Interview: Former Mexican president Vicente Fox on legalizing cannabis, the new NAFTA and ‘lousy businessman’ Donald Trump

Interview: Former Mexican president Vicente Fox on legalizing cannabis, the new NAFTA and ‘lousy businessman’ Donald Trump


In his career, Vicente Fox has gone from selling soft drinks to selling political change to selling the merits of legalizing cannabis. Prior to serving as Mexico’s 55th president from 2000 to 2006, Fox had been an executive for the Coca-Cola Co. An advocate for cannabis legalization, which Mexico has been moving toward, Fox now sits on the boards of directors of cannabis-culture magazine High Times and Khiron Life Sciences Corp., a Canadian-headquartered marijuana company that is focusing on Latin American markets. The Financial Post’s Geoff Zochodne caught up with him Thursday in Toronto, where he was promoting the CannaMexico World Summit, an upcoming cannabis conference. The following has been edited for length and clarity.

A lot of politicians have been getting into the cannabis industry and advocacy. How did you came to be in that same sphere?

Ten years ago … I started gaining a lot more interest to participate, to promote legalization. That was my first challenge. And I did it because I wanted to bring peace, harmony to Mexico on this war on drugs. I thought since then, that this could be a way out, or at least that it would soften the violence of this war in Mexico. Later on, I also learned that this can be a pragmatic change. That this industry can become a new dynamic industry, creating jobs and creating wealth, which I have witnessed that it happens.

Do you think that this year we’re going to see full legalization in Mexico?

Yes, sir. Before my birthday, my 77th birthday, July the 2nd, I’m sure the whole enchilada will be there in Mexico. Approval for medical use, approval for recreational use.

So how do you see the Mexican cannabis industry shaping up?

No. 1, the process has to finalize. Right now, we’re expecting the regulation for medical use. It should happen any day. And, before July the 2nd, the recreational use. We already see strong, emerging forces, economic forces, in Mexico. Entrepreneurs, innovators, big businesses, big investors, everybody is now somewhere, and they know it’s coming and they’re ready to go.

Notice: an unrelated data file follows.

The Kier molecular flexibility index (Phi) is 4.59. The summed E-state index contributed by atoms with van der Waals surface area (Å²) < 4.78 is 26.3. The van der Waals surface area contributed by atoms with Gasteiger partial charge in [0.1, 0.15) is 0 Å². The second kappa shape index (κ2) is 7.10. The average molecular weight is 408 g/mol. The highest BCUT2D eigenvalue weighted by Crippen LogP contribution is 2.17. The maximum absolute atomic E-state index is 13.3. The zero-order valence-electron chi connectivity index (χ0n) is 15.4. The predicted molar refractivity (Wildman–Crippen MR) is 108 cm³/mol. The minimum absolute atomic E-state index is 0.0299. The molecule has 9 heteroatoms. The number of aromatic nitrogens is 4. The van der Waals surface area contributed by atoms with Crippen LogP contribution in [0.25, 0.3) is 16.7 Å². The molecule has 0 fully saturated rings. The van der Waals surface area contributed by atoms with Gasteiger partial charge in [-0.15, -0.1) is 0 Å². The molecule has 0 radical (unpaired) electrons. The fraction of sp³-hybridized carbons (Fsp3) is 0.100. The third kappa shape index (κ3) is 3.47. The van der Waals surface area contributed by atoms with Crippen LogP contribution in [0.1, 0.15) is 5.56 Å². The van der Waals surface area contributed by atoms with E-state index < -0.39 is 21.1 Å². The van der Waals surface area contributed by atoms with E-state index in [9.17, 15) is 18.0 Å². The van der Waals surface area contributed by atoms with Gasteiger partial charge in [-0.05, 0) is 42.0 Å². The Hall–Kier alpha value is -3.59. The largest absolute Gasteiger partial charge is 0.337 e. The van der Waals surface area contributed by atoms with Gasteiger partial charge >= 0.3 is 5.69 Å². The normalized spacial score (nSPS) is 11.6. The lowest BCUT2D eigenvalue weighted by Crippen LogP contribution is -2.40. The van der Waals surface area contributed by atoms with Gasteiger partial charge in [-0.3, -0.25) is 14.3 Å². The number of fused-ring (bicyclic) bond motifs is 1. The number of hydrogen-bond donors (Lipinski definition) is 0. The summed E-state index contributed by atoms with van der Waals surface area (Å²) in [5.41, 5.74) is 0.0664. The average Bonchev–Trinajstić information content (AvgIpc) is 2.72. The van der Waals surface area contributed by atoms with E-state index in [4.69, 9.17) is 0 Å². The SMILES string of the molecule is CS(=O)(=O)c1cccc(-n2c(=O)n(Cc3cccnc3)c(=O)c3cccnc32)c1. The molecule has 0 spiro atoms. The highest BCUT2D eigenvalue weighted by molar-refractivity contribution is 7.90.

What do you think of the progress that’s been made here so far on cannabis legalization?

It’s incredible what has happened in months. The increase in production is incredible. The amount that is being produced today is incredible. The flow of money, not only to investment, but to research, to development of new products, to innovation, to conforming corporations. This industry in 10 years is doing what the Coca Cola Co. did in 100 years.

Do you think that the government of new Mexican President Andrés Manuel López Obrador is going to ratify the new NAFTA?

Yes. This government in a way is contradictory, and one side is extremely populist on what they say is their social commitment and responsibility, but they don’t know anything about running an economy and running it correctly. But they know that to give away, they need to produce. So for the moment, they’ve been behaving quite well for the markets, for the market economy, for the fundamentals of the Mexican economy, and I hope that it stays there and then we can come along.

Do you think the steel and aluminum tariffs that U.S. President Donald Trump put on Mexico and Canada need to be removed before there is ratification?

Mexico will go for it the way it has been approved. The only thing that affected the Mexican side is this idea to increase wages and salaries, which is good for Mexico and I’m for it. I think the rest is a good agreement and it’s been very good for Mexico this first 25 years. It’s going to be better this next 25 years, same as it’s been good for Canada and it’s been good for the United States. The only blind guy in the world that doesn’t see that is this guy Trump. He doesn’t understand what macroeconomics is about. He doesn’t even understand business. He’s a lousy businessman. And he unfortunately is an obstacle to the development of America, of the United States.

You’ve been a critic of President Trump, and you’ve said things like you’re not going to pay for that, I think the quote was, “f***ing wall”

F***ing wall, yes. And that has happened. We’re not paying for that f***ing wall. We will not pay for that f***ing wall. And now he’s trapped … because not only is Mexico not paying for the wall, but Congress and Democrats are not accepting to put in the budget the wall. So now he doesn’t have a way out.

• Email:[email protected]| Twitter:GeoffZochodne

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